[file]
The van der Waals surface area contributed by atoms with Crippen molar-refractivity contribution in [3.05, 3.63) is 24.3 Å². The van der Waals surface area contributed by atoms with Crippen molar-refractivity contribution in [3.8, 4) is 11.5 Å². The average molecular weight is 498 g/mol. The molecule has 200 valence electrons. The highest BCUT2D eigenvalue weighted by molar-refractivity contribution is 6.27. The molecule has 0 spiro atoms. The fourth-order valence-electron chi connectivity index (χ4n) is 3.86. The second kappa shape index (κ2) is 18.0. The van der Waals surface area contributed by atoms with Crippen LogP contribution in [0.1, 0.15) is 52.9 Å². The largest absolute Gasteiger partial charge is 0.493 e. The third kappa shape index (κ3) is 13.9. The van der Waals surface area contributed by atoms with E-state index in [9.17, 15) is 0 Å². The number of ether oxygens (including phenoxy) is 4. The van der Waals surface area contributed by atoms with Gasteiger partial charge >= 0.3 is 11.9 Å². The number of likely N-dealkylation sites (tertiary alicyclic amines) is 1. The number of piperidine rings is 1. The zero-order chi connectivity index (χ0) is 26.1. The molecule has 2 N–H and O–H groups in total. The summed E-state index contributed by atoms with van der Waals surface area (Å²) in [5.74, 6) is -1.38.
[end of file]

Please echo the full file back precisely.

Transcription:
The van der Waals surface area contributed by atoms with Crippen molar-refractivity contribution in [3.05, 3.63) is 24.3 Å². The van der Waals surface area contributed by atoms with Crippen molar-refractivity contribution in [3.8, 4) is 11.5 Å². The average molecular weight is 498 g/mol. The molecule has 200 valence electrons. The highest BCUT2D eigenvalue weighted by molar-refractivity contribution is 6.27. The molecule has 0 spiro atoms. The fourth-order valence-electron chi connectivity index (χ4n) is 3.86. The second kappa shape index (κ2) is 18.0. The van der Waals surface area contributed by atoms with Crippen LogP contribution in [0.1, 0.15) is 52.9 Å². The largest absolute Gasteiger partial charge is 0.493 e. The third kappa shape index (κ3) is 13.9. The van der Waals surface area contributed by atoms with E-state index in [9.17, 15) is 0 Å². The number of ether oxygens (including phenoxy) is 4. The van der Waals surface area contributed by atoms with Gasteiger partial charge >= 0.3 is 11.9 Å². The number of likely N-dealkylation sites (tertiary alicyclic amines) is 1. The number of piperidine rings is 1. The zero-order chi connectivity index (χ0) is 26.1. The molecule has 2 N–H and O–H groups in total. The summed E-state index contributed by atoms with van der Waals surface area (Å²) in [5.74, 6) is -1.38.